In the latest development in the Authors Guild v. Google litigation, Judge Denny Chin, sitting by designation, denied Google’s motion to dismiss the copyright infringement claims against it in the Southern District of New York, and granted the Authors Guild’s motion for class certification.
The Authors Guild originated its suit in 2005, alleging that Google engaged in massive copyright infringement by scanning over 12 million in-copyright books from the stacks of major research libraries and publicly displaying “snippets” of these works for internet search purposes. Google will argue that the copying—the cornerstone of the “Google Books” project—amounts to fair use.
Judge Chin’s opinion first addressed the motion to dismiss. Google had challenged whether the Authors Guild—not having been injured itself—has standing to represent all authors whose books had been copied without permission. Chin held that the doctrine of associational standing does in fact allow the organization to litigate on behalf of its members.
At issue was whether either the claim or the requested relief “requires the participation of individual members in the lawsuit.” Is each injured party’s participation necessary to properly resolve the case? Not here, according to Judge Chin. Google argued that two fair use factors—“the nature of the copyrighted work” and “the effect of the use upon the potential market for or value of the copyrighted work”—require an individualized inquiry, because different works require different treatment.
However, Judge Chin concluded in the authors’ favor that different types of works can be properly analyzed by classifying them in sub-groups such as “fiction, non-fiction, poetry, and cookbooks” and then assessing the merits of the fair use defense as it applies to each sub-group. In a passage notable for its admonitory tone, Judge Chin wrote,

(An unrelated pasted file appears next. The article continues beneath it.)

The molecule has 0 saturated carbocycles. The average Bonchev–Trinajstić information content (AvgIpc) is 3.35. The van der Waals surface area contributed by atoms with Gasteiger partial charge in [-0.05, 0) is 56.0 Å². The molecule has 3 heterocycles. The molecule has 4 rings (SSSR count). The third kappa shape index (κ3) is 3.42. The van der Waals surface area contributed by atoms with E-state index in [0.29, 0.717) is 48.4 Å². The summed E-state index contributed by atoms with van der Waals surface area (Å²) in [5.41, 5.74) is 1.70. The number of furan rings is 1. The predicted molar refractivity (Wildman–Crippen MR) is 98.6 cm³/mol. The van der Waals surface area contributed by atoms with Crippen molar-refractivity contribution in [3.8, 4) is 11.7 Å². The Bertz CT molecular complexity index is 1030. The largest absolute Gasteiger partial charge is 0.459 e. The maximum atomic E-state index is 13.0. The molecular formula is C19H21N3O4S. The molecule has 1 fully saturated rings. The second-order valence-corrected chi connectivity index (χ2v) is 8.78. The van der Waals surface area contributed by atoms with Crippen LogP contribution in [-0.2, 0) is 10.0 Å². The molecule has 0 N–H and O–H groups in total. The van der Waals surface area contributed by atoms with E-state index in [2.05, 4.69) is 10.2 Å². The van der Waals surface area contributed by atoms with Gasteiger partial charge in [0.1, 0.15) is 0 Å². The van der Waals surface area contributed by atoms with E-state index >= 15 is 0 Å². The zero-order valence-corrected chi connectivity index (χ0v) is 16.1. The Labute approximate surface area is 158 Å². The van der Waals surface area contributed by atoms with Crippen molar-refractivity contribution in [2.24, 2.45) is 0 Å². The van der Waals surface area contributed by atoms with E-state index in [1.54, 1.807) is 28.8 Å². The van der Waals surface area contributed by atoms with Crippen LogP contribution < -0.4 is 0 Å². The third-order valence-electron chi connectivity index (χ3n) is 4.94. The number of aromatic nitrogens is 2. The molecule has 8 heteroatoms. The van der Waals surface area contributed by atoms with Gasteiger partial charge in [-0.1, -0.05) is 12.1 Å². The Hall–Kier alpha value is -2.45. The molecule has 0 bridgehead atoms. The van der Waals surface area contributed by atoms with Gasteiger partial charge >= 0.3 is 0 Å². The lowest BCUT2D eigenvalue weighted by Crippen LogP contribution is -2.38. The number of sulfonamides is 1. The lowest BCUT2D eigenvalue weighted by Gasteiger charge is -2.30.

When Google copied works, it did not conduct an inquiry into the copyright ownership of each work; nor did it conduct an individualized evaluation as to whether posting “snippets” of a particular work would constitute “fair use.” It copied and made search results available en masse. Google cannot now turn the tables and ask the Court to require each copyright holder to come forward individually and assert rights in a separate action. Because Google treated the copyright holders as a group, the copyright holders should be able to litigate on a group basis.
As one might infer from the foregoing passage, the class certification issue was resolved more easily, and also in favor of the Authors Guild. Here Google made a stand behind the Rule 23(a) adequacy requirement, arguing there is “a fundamental conflict between the interests the named plaintiffs seek to advance and the interests of absent class members.” Google supported this argument by presenting a survey in which 58% of authors approved of Google scanning their work for search purposes, and 19% feel they benefit financially from Google’s scanning. However, according to Judge Chin, “[the fact] that some class members may prefer to leave the alleged violation of their rights unremedied is not a basis for finding the lead plaintiffs inadequate.”
So, the authors can take comfort in this procedural victory, and those following the case for its fair use implications can take comfort in the fact that it’s a good deal closer to being decided on the merits.